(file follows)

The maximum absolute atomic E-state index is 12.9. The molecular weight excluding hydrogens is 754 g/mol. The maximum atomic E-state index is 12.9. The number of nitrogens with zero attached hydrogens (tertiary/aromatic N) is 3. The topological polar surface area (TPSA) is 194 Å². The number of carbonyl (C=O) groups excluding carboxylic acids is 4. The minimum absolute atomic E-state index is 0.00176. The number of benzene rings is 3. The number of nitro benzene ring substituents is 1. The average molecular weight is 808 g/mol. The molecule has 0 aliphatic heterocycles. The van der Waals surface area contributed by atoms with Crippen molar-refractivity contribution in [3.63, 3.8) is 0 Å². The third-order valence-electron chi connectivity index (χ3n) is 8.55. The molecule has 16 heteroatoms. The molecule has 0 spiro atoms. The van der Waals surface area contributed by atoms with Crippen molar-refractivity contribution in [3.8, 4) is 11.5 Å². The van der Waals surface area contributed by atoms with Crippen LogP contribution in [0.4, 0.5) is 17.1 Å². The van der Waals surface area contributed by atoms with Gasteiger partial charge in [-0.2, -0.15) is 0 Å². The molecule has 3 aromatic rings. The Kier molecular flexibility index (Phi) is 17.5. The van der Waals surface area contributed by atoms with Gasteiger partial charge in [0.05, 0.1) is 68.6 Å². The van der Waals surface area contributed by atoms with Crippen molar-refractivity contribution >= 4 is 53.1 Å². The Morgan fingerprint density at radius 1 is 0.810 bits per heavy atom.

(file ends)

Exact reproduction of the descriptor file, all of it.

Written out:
The maximum absolute atomic E-state index is 12.9. The molecular weight excluding hydrogens is 754 g/mol. The maximum atomic E-state index is 12.9. The number of nitrogens with zero attached hydrogens (tertiary/aromatic N) is 3. The topological polar surface area (TPSA) is 194 Å². The number of carbonyl (C=O) groups excluding carboxylic acids is 4. The minimum absolute atomic E-state index is 0.00176. The number of benzene rings is 3. The number of nitro benzene ring substituents is 1. The average molecular weight is 808 g/mol. The molecule has 0 aliphatic heterocycles. The van der Waals surface area contributed by atoms with Crippen molar-refractivity contribution in [3.63, 3.8) is 0 Å². The third-order valence-electron chi connectivity index (χ3n) is 8.55. The molecule has 16 heteroatoms. The molecule has 0 spiro atoms. The van der Waals surface area contributed by atoms with Crippen molar-refractivity contribution in [3.8, 4) is 11.5 Å². The van der Waals surface area contributed by atoms with Crippen LogP contribution in [0.4, 0.5) is 17.1 Å². The van der Waals surface area contributed by atoms with Gasteiger partial charge in [-0.2, -0.15) is 0 Å². The molecule has 3 aromatic rings. The Kier molecular flexibility index (Phi) is 17.5. The van der Waals surface area contributed by atoms with Gasteiger partial charge in [0.05, 0.1) is 68.6 Å². The van der Waals surface area contributed by atoms with Crippen molar-refractivity contribution >= 4 is 53.1 Å². The Morgan fingerprint density at radius 1 is 0.810 bits per heavy atom.